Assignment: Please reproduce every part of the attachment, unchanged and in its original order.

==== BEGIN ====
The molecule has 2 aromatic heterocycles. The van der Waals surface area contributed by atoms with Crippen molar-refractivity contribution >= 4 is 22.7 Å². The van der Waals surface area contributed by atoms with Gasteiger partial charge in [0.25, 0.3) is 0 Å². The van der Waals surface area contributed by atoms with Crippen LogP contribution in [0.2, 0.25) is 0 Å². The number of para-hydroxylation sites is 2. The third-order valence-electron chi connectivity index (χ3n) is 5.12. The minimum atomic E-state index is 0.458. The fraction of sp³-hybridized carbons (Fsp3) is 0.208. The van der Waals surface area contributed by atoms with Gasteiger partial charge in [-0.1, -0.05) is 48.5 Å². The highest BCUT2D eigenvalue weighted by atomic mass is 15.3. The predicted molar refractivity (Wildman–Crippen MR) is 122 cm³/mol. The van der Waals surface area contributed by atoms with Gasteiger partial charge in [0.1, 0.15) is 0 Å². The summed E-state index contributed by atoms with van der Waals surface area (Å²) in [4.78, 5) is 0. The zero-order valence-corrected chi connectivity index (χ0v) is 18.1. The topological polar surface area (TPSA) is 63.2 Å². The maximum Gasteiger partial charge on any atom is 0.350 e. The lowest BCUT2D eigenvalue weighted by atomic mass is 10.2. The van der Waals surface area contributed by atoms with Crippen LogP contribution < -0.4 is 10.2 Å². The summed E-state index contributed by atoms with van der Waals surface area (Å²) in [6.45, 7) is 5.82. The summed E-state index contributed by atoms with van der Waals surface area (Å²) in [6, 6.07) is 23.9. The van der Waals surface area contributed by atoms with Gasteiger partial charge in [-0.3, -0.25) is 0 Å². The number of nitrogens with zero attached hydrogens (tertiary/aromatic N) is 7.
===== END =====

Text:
The molecule has 2 aromatic heterocycles. The van der Waals surface area contributed by atoms with Crippen molar-refractivity contribution >= 4 is 22.7 Å². The van der Waals surface area contributed by atoms with Gasteiger partial charge in [0.25, 0.3) is 0 Å². The van der Waals surface area contributed by atoms with Crippen LogP contribution in [0.2, 0.25) is 0 Å². The number of para-hydroxylation sites is 2. The third-order valence-electron chi connectivity index (χ3n) is 5.12. The minimum atomic E-state index is 0.458. The fraction of sp³-hybridized carbons (Fsp3) is 0.208. The van der Waals surface area contributed by atoms with Gasteiger partial charge in [-0.1, -0.05) is 48.5 Å². The highest BCUT2D eigenvalue weighted by atomic mass is 15.3. The predicted molar refractivity (Wildman–Crippen MR) is 122 cm³/mol. The van der Waals surface area contributed by atoms with Gasteiger partial charge in [0.1, 0.15) is 0 Å². The summed E-state index contributed by atoms with van der Waals surface area (Å²) in [4.78, 5) is 0. The zero-order valence-corrected chi connectivity index (χ0v) is 18.1. The topological polar surface area (TPSA) is 63.2 Å². The maximum Gasteiger partial charge on any atom is 0.350 e. The lowest BCUT2D eigenvalue weighted by atomic mass is 10.2. The van der Waals surface area contributed by atoms with Crippen LogP contribution < -0.4 is 10.2 Å². The summed E-state index contributed by atoms with van der Waals surface area (Å²) in [6.45, 7) is 5.82. The summed E-state index contributed by atoms with van der Waals surface area (Å²) in [6, 6.07) is 23.9. The van der Waals surface area contributed by atoms with Gasteiger partial charge in [-0.3, -0.25) is 0 Å². The number of nitrogens with zero attached hydrogens (tertiary/aromatic N) is 7.